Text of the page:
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Plaintiffs executed a mortgage identifying Domestic Bank as the lender and Mortgage Electronic Registration Systems, Inc. as a corporation “acting solely as nominee” for the lender and the lender’s assigns. Later, MERS purported to assign the mortgage to Aurora Loan Services, LLC (Aurora). Aurora “or the successful bidder” allegedly took a foreclosure deed at a subsequent foreclosure sale. Plaintiffs filed a complaint against MERS seeking a declaration that the assignment and foreclosure sale were void and that Plaintiffs owned a fee simple interest in the property. The superior court dismissed the complaint, concluding (1) Plaintiffs did not have standing to seek relief based on the assignment because they were neither an assignor nor an assignee of the assignment; and (2) even if Plaintiffs had standing, their allegations were insufficient to survive a motion to dismiss. The Supreme Court vacated the judgment of the superior court, holding (1) Plaintiffs had standing to prosecute their claim; and (2) Defendants’ Rule 12(b)(6) motion was improperly granted because Plaintiffs’ complaint stated a plausible claim upon which relief could be granted.View "Chhun v. Mortgage Elec. Registration Sys., Inc." on Justia Law

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Plaintiff executed a promissory note secured by a mortgage on his property. After Plaintiff defaulted on the loan, foreclosure proceedings commenced. Plaintiff subsequently filed a Chapter 7 bankruptcy petition. Then then-holder of the mortgage sought relief from the automatic stay imposed by bankruptcy law. Relief from the stay was given in two bankruptcy cases filed by Plaintiff, the second of which was initiated after a foreclosure sale had been completed. Plaintiff then filed an action seeking a declaration that the foreclosure deed was void and that he owned the property in fee simple absolute. The superior court granted summary judgment against Plaintiff based on the doctrine of res judicata. The Supreme Court affirmed, holding that Plaintiff was precluded from raising issues regarding the foreclosure again in the superior court after the propriety of the foreclosure was examined by the bankruptcy court and the foreclosure sale was declared valid.View "Reynolds v. First NLC Fin. Servs., LLC" on Justia Law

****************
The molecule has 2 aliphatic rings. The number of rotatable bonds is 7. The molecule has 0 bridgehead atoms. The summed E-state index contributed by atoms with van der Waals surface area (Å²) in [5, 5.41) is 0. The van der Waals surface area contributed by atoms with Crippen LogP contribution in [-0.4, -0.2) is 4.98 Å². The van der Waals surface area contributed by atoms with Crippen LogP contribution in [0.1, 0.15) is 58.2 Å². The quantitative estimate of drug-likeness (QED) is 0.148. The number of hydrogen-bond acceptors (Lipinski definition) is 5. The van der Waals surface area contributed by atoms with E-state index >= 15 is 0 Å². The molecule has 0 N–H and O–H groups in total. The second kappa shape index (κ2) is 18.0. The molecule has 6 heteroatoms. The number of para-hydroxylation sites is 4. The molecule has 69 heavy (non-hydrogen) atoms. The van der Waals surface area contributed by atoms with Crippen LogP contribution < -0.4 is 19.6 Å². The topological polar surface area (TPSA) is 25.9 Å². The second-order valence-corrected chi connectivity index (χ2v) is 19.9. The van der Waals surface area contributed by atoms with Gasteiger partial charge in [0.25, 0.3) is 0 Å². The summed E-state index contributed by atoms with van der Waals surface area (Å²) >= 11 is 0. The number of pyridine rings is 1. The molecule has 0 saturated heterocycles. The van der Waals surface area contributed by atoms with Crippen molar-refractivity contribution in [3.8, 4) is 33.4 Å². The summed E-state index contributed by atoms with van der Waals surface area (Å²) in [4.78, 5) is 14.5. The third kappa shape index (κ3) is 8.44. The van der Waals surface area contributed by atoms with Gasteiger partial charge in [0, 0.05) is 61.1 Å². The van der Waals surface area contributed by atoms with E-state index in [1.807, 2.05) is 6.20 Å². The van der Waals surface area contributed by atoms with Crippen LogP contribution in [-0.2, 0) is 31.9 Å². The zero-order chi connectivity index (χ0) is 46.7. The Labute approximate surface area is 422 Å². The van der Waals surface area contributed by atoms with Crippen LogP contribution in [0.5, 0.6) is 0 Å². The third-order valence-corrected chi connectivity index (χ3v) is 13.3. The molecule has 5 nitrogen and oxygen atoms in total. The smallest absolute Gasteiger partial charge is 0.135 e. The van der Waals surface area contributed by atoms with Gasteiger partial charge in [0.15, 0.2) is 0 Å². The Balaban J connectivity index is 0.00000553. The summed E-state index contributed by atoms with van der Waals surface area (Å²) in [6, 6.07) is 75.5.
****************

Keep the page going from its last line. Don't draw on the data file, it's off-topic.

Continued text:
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Petitioner applied to the Town of Scituate building official for a building permit to build a single-family home on an unimproved lot. The building official denied the permit, citing numerous deficiencies with Petitioner's plans, including a lack of street frontage. Petitioner appealed the denial and, alternatively, applied for a dimensional variance. The town zoning board denied the appeal and the request for a dimensional variance. The superior court affirmed. The Supreme Court vacated the judgment of the superior court, concluding that the zoning board abused its discretion in determining that a frontage requirement was required for Petitioner's property. Remanded.View "Iadevaia v. Town of Scituate Zoning Bd. of Review" on Justia Law

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Plaintiff executed a promissory note to Dollar Mortgage Corporation (DMC) secured by a mortgage on Plaintiff's real property. The mortgage was held by Mortgage Electronic Registration Systems (MERS) as the mortgagee and nominee for DMC. Eventually, Deutsche Bank National Trust Company became the holder of Plaintiff's note as custodian for OneWest Bank. Later, MERS assigned Plaintiff's mortgage to the Federal National Mortgage Association (FNMA). AFter Plaintiff defaulted on his mortgage, FNMA purchased the property at a foreclosure sale. Plaintiff subsequently file this action seeking declaratory relief as to the validity of the foreclosure sale and the ownership of the property, an order quieting title to the property, and damages for negligent misrepresentation. The trial court granted summary judgment for Defendants, finding, among other things, that Plaintiff did not have standing to challenge the validity of the assignment of the mortgage because he was a stranger to the assignment. The Supreme Court vacated in part and affirmed in part the judgment of the superior court, holding (1) Plaintiff had standing to challenge the validity of the assignment of the mortgage; and (2) the superior court did not err in the remainder of its judgment. View "Mruk v. Mortgage Elec. Registration Sys., Inc." on Justia Law